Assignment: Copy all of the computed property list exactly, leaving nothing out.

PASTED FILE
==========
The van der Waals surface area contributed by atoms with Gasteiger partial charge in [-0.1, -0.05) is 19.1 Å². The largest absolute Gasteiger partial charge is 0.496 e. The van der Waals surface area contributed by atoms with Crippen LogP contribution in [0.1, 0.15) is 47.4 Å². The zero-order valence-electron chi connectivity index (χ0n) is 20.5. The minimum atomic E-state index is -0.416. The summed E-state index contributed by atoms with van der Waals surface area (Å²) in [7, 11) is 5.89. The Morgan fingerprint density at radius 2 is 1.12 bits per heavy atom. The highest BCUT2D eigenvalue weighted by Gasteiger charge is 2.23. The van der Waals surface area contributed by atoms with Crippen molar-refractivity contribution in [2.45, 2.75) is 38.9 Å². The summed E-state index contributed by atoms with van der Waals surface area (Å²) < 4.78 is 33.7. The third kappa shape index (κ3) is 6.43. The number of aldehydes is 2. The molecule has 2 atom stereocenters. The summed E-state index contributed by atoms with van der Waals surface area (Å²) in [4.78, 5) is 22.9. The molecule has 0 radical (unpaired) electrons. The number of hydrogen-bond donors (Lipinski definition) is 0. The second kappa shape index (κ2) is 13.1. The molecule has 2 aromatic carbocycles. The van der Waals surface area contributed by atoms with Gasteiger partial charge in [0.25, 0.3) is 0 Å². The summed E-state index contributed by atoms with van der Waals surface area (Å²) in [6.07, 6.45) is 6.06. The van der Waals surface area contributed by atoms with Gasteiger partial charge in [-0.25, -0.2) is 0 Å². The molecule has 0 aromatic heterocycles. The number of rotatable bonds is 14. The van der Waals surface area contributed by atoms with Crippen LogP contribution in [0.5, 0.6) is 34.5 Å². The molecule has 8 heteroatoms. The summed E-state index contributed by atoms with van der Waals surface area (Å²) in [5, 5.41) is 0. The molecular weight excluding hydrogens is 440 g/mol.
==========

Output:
The van der Waals surface area contributed by atoms with Gasteiger partial charge in [-0.1, -0.05) is 19.1 Å². The largest absolute Gasteiger partial charge is 0.496 e. The van der Waals surface area contributed by atoms with Crippen LogP contribution in [0.1, 0.15) is 47.4 Å². The zero-order valence-electron chi connectivity index (χ0n) is 20.5. The minimum atomic E-state index is -0.416. The summed E-state index contributed by atoms with van der Waals surface area (Å²) in [7, 11) is 5.89. The Morgan fingerprint density at radius 2 is 1.12 bits per heavy atom. The highest BCUT2D eigenvalue weighted by Gasteiger charge is 2.23. The van der Waals surface area contributed by atoms with Crippen molar-refractivity contribution in [2.45, 2.75) is 38.9 Å². The summed E-state index contributed by atoms with van der Waals surface area (Å²) < 4.78 is 33.7. The third kappa shape index (κ3) is 6.43. The number of aldehydes is 2. The molecule has 2 atom stereocenters. The summed E-state index contributed by atoms with van der Waals surface area (Å²) in [4.78, 5) is 22.9. The molecule has 0 radical (unpaired) electrons. The number of hydrogen-bond donors (Lipinski definition) is 0. The second kappa shape index (κ2) is 13.1. The molecule has 2 aromatic carbocycles. The van der Waals surface area contributed by atoms with Gasteiger partial charge in [0.25, 0.3) is 0 Å². The summed E-state index contributed by atoms with van der Waals surface area (Å²) in [6.07, 6.45) is 6.06. The van der Waals surface area contributed by atoms with Gasteiger partial charge in [-0.25, -0.2) is 0 Å². The molecule has 0 aromatic heterocycles. The number of rotatable bonds is 14. The van der Waals surface area contributed by atoms with Crippen LogP contribution in [0.5, 0.6) is 34.5 Å². The molecule has 8 heteroatoms. The summed E-state index contributed by atoms with van der Waals surface area (Å²) in [5, 5.41) is 0. The molecular weight excluding hydrogens is 440 g/mol.